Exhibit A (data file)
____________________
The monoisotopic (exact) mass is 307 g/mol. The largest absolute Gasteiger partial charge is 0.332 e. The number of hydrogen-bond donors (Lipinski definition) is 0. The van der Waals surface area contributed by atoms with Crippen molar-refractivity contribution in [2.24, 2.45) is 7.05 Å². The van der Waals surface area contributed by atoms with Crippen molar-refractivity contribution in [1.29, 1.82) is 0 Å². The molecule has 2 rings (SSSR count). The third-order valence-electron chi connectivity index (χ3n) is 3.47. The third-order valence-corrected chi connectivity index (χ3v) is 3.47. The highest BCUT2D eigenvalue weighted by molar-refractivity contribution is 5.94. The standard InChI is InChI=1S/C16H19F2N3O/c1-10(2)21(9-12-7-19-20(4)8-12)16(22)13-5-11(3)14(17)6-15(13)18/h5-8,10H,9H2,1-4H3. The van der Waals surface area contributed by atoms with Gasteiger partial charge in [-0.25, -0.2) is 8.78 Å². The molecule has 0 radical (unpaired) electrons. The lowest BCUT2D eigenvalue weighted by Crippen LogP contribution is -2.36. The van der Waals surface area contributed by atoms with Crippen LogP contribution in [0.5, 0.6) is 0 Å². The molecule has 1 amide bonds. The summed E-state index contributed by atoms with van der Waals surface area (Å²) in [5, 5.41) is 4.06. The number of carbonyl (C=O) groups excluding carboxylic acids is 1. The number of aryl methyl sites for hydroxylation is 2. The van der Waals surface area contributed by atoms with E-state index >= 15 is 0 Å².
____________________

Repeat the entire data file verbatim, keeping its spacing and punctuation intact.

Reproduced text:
The monoisotopic (exact) mass is 307 g/mol. The largest absolute Gasteiger partial charge is 0.332 e. The number of hydrogen-bond donors (Lipinski definition) is 0. The van der Waals surface area contributed by atoms with Crippen molar-refractivity contribution in [2.24, 2.45) is 7.05 Å². The van der Waals surface area contributed by atoms with Crippen molar-refractivity contribution in [1.29, 1.82) is 0 Å². The molecule has 2 rings (SSSR count). The third-order valence-electron chi connectivity index (χ3n) is 3.47. The third-order valence-corrected chi connectivity index (χ3v) is 3.47. The highest BCUT2D eigenvalue weighted by molar-refractivity contribution is 5.94. The standard InChI is InChI=1S/C16H19F2N3O/c1-10(2)21(9-12-7-19-20(4)8-12)16(22)13-5-11(3)14(17)6-15(13)18/h5-8,10H,9H2,1-4H3. The van der Waals surface area contributed by atoms with Gasteiger partial charge in [-0.25, -0.2) is 8.78 Å². The molecule has 0 radical (unpaired) electrons. The lowest BCUT2D eigenvalue weighted by Crippen LogP contribution is -2.36. The van der Waals surface area contributed by atoms with Crippen LogP contribution in [0.5, 0.6) is 0 Å². The molecule has 1 amide bonds. The summed E-state index contributed by atoms with van der Waals surface area (Å²) in [5, 5.41) is 4.06. The number of carbonyl (C=O) groups excluding carboxylic acids is 1. The number of aryl methyl sites for hydroxylation is 2. The van der Waals surface area contributed by atoms with E-state index >= 15 is 0 Å².